Additionally, keep in mind any special dietary needs of people who might reasonably be using your kit with you.

3. Which also includes pet food if you have a pet.

Don't forget about your pets! It's incredibly important that you prepare food for them in case of an earthquake as well. FOR AT LEAST 72 HOURS.

4. A battery-powered or hand-crank radio.

Ready.gov also suggests a NOAA Weather Radio with tone alert. And extra batteries.
BuzzFeed / Thinkstock / Michelle Rial

Ready.gov also suggests a NOAA Weather Radio with tone alert. And extra batteries.

5. A first-aid kit.

Along with medications (prescription and nonprescription) and standard first-aid supplies, include dust masks and gloves.

6. A fire extinguisher.

7. An assortment of tools.

A flashlight, rope, gloves, matches, and a can opener are obvious inclusions, but you'll also want to include a wrench and/or pliers to turn off utilities.
BuzzFeed / Thinkstock / Michelle Rial

A flashlight, rope, gloves, matches, and a can opener are obvious inclusions, but you'll also want to include a wrench and/or pliers to turn off utilities.

8. Hygienic supplies.

You'll need the essentials: toilet paper, moist towelettes, feminine supplies. As gross as it might be to talk about, a bucket will come in handy as a designated waste receptacle. Include garbage bags, garbage ties, and disinfectant products, like hand sanitizer and even chlorine bleach.

And again, don't forget your pets: poop bags.

9. You'll also want clothing.

Include at least one change of clothing per person (it's best that it be a long-sleeved shirt, long pants, and boots).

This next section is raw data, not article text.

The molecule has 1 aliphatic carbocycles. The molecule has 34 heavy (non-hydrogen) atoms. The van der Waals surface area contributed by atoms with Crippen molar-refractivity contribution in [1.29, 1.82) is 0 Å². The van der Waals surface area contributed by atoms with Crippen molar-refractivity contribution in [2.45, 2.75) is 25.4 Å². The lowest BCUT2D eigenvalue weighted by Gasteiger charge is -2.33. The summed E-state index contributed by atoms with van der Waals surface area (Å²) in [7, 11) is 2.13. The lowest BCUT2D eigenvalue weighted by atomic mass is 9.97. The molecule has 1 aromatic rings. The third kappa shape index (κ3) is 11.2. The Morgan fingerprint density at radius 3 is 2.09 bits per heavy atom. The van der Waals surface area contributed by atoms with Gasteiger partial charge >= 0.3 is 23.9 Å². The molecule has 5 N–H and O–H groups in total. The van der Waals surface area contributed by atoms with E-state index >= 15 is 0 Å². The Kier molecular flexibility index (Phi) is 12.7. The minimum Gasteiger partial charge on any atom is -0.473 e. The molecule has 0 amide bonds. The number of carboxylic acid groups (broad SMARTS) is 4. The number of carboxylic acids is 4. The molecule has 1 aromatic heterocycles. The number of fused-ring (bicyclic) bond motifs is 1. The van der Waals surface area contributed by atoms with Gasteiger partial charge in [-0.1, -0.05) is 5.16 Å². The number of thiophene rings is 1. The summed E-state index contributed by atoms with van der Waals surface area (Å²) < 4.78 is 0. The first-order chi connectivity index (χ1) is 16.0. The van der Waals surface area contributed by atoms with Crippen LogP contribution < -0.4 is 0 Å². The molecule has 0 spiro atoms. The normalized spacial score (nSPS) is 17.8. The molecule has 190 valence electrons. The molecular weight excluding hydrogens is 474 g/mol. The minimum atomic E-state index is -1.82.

Additionally, think about your climate: Include sweaters, rain jackets, or any other cold-weather-climate clothing.

10. And proper bedding.

At the least, a sleeping bag and blanket would be ideal for each person.
BuzzFeed / Thinkstock / Michelle Rial

At the least, a sleeping bag and blanket would be ideal for each person.

11. Lastly, include personal documents.

FEMA has created an Emergency Financial First Aid Kit that you can read to be more prepared, but the essential idea is to have your personal/financial documents and contact information easily available in case of emergency.

Documents include "Household Identification" (IDs, birth certificates, social security cards, pet tags), "Financial and Legal Documentation" (tax statements, housing payments, insurance policies, etc.), "Medical Information" (immunization records, copies of health insurance cards, etc.), and "Household Contacts" (banking institutions, health care and service providers).

Keep in mind, this is the bare minimum.

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There are a lot of other things you can (and should) reasonably include in your own earthquake preparedness kits depending on other factors, priorities, and responsibilities in your life. Think about those things, and customize your kit to fully cover your emergency needs.

It's also a good idea to have multiple kits, because you never know where you'll be when an earthquake strikes. Oglesby suggests having one kit at home and another one in each of your cars. "You may well be caught in a disaster away from your home, and be unable to get home for days if roads and freeways are damaged," he said.